R: “It wasn’t planned. Maybe it’s because we weren’t just influenced by grime and garage music – we were into African music, hip-hop, soul, really melodic stuff. Other people were making tunes that felt a bit hollow, just for the MC to ride over, but we weren’t thinking about MCs – we just wanted to use mad sounds, but make nice melodies [with them] that could touch people.”

D: “I used to listen to say, Coldplay tunes, and take ideas from those – like ok, let’s put this into my music, and switch it up.  That’s how I first started making beats – trying to recreate other songs. I remember trying to re-make More Fire Crew’s ‘Oi!’, but as I was going along, I just got on a different motion, where it was like ‘ok, I can just make my own type of song now.’ I guess it just advanced into something crazy.”

How and when did Ruff Sqwad form as a group?

D: “I was in year 9. We were all like 13, 14, the oldest was 15. We used to go to record shops all the time, buying Wiley, Dizzee [Rascal] and stuff – they were from our area too [Bow], so we really looked up to them.”

R: “They were making real music too – it wasn’t just grime, it was real epic, emotional songs about real things. Back in the day, Wiley’s ‘Know We’, ‘I Will Not Lose’, Jammer’s old instrumental stuff, there was a lot of trumpets and violins – more than just big drums and bass.”

D: “[That time] felt like a chance to be really creative. When I first started going on radio, Ruff Sqwad had just formed.”

R: “We’d been on stations before, but it was Heat FM where people started being like ‘right, you guys are ok’. People would hear you clashing at youth clubs, stuff like that, and approach you like ‘I’ve got a radio station’. We used to get a bus from Limehouse down to Hackney and change there – we had to save our lunch money from school. We didn’t think of no dangers, none of that, we just wanted to be on radio.”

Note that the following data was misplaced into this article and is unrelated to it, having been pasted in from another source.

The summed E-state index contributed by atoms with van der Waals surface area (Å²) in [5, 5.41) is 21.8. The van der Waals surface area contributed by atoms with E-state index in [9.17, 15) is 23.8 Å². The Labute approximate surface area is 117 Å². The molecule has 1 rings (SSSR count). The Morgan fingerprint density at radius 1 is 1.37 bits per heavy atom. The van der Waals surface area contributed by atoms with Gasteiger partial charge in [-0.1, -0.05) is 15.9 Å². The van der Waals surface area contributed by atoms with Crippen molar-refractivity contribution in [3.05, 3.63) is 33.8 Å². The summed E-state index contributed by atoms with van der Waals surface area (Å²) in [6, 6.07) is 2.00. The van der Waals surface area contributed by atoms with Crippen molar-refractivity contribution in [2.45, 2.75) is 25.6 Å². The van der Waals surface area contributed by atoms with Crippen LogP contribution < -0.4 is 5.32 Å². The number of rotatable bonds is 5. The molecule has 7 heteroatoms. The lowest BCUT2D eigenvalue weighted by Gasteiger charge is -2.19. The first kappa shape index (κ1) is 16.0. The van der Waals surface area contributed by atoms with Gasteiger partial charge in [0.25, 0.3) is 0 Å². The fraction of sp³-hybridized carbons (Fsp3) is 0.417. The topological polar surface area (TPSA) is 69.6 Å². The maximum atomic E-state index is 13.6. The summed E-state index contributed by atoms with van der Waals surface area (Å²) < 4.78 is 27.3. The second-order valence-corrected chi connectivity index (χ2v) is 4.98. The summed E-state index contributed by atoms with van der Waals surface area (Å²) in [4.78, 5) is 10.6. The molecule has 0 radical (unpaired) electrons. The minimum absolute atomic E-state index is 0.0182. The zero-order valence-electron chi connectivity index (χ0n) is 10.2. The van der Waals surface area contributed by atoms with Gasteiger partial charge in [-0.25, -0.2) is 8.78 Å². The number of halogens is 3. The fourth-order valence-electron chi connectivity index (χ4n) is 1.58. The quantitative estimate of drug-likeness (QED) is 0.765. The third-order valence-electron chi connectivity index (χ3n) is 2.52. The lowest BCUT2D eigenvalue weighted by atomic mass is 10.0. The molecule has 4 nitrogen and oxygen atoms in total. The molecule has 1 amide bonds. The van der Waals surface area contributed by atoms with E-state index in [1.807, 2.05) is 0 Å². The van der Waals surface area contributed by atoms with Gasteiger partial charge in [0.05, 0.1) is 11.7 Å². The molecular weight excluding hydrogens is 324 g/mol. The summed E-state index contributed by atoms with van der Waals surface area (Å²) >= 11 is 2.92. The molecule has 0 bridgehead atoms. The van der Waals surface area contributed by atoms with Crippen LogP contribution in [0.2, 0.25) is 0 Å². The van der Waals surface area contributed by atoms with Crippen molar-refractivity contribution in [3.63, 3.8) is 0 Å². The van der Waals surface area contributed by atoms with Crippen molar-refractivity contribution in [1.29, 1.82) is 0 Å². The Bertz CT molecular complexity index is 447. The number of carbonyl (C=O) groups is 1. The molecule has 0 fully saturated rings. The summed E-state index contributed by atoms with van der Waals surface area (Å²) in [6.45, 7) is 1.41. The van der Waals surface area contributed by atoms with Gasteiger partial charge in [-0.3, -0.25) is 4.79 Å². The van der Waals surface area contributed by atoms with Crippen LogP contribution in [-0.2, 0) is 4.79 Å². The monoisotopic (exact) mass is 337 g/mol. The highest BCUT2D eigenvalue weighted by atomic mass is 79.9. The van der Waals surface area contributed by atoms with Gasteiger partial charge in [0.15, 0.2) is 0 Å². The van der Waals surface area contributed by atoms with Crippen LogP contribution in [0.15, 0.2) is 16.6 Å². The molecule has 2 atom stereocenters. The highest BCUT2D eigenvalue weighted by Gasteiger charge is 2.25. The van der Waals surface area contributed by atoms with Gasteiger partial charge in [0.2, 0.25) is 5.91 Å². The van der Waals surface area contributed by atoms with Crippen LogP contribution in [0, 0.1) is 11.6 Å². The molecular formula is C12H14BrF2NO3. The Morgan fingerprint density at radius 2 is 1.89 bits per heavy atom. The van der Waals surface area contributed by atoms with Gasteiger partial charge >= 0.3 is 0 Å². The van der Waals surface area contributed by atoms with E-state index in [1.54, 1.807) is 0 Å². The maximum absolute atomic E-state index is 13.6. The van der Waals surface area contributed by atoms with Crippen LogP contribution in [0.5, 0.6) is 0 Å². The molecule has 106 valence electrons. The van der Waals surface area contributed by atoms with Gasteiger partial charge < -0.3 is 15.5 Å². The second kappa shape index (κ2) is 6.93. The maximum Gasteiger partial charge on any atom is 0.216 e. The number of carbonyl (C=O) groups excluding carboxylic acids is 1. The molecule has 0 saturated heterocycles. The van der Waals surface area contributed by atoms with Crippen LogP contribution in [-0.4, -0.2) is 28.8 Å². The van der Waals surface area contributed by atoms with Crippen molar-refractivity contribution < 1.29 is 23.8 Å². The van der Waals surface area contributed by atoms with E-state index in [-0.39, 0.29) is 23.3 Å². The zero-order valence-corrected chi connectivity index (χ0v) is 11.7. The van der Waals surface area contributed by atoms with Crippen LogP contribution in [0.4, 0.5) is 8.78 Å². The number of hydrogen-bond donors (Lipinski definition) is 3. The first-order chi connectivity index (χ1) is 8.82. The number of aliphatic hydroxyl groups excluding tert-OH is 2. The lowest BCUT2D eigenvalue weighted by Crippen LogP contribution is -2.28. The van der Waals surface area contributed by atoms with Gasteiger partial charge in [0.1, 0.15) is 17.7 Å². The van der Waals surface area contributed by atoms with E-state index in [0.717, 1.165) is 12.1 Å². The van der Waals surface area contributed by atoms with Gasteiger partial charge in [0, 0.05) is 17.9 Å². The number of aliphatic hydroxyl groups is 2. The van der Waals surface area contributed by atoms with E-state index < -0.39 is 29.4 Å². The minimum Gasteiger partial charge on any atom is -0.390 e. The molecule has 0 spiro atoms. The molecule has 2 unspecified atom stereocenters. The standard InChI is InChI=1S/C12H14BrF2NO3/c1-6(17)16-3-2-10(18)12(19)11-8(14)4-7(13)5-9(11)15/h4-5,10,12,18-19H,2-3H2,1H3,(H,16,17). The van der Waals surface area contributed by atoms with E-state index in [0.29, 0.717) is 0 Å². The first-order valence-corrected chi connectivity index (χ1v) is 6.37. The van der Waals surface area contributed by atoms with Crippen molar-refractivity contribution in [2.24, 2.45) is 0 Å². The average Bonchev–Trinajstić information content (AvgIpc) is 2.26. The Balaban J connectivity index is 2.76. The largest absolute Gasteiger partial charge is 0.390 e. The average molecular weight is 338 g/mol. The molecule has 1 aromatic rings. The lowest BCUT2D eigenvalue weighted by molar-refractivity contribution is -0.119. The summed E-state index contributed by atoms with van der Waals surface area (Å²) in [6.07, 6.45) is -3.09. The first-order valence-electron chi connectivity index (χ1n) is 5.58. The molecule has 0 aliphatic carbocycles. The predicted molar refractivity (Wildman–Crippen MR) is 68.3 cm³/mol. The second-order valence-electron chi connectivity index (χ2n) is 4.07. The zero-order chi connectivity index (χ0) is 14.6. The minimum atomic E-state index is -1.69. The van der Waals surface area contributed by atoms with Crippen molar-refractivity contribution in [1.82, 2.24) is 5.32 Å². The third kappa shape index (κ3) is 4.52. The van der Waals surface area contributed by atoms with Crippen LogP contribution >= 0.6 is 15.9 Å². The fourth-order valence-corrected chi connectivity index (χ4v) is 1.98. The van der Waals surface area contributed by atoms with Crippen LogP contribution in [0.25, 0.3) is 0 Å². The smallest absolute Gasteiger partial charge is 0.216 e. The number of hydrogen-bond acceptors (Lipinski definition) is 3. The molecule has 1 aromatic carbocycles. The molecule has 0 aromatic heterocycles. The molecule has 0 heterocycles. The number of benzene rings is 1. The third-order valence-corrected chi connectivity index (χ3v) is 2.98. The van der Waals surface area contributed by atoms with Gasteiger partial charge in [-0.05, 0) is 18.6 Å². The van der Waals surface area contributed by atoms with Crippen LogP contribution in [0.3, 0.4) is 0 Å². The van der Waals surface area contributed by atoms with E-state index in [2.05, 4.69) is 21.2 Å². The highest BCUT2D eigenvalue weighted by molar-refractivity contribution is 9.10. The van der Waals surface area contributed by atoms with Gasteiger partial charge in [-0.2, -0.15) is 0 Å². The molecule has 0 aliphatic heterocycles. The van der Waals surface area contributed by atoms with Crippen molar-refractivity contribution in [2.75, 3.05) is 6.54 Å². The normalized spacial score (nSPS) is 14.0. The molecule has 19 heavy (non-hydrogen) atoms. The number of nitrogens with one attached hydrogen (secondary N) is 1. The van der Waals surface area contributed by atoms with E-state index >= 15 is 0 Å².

“I remember clearly the dubstep brigade at the time dismissing them for their supposed lack of engineering prowess but this was really missing the point entirely – they were a group with such a raw creativity and unified vision, and they deserve every inch of the iconic status they posess these days amongst their fans. I challenge you to listen to ‘Anna’ and not be moved.” – Bok Bok


D:“We did Heat FM and Mystic FM, and we were gathering a bit of a following. Then we got the call to go on Deja Vu to have a trial show, like auditions or whatever… it was crazy, it was like an opportunity to be part of the elite. Everyone, N.A.S.T.Y. Crew, Roll Deep – they were on the same station, on the same day as us. We had to be on there. To get on Rinse [though], that was the hardest thing.”

R: “With Rinse, our olders were going there, but it wasn’t the sort of place we could just go.”

D: [Former Ruff Sqwad] member Slix used to go on Rinse at 7.30 in the morning, just to be on there. 7.30 in the morning, just spraying bar! No one was listening, but that’s how badly people wanted to be on Rinse.”


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You’ve always had that breadth of people who’re into Ruff Sqwad – people who aren’t necessarily into all grime, but your stuff really did it for them. Was that first Dirty Canvas, where you played at Whitechapel Art Gallery, the first time you became aware of that?

M: “That was the funniest gig. That was 2005, and doing a grime night in London was just… there’d been that So Sold show at the Astoria, where someone had been killed, and venues did not wanna know. The only place we could put it on was this art gallery, probably not even bigger than this room. You guys didn’t really know what to make of it – I remember you were like ‘how do these guys know our music’? Then, grime was all vinyl and pirate radio too, so unless you were tuning in or shopping in those specific stores, you wouldn’t have been aware of it.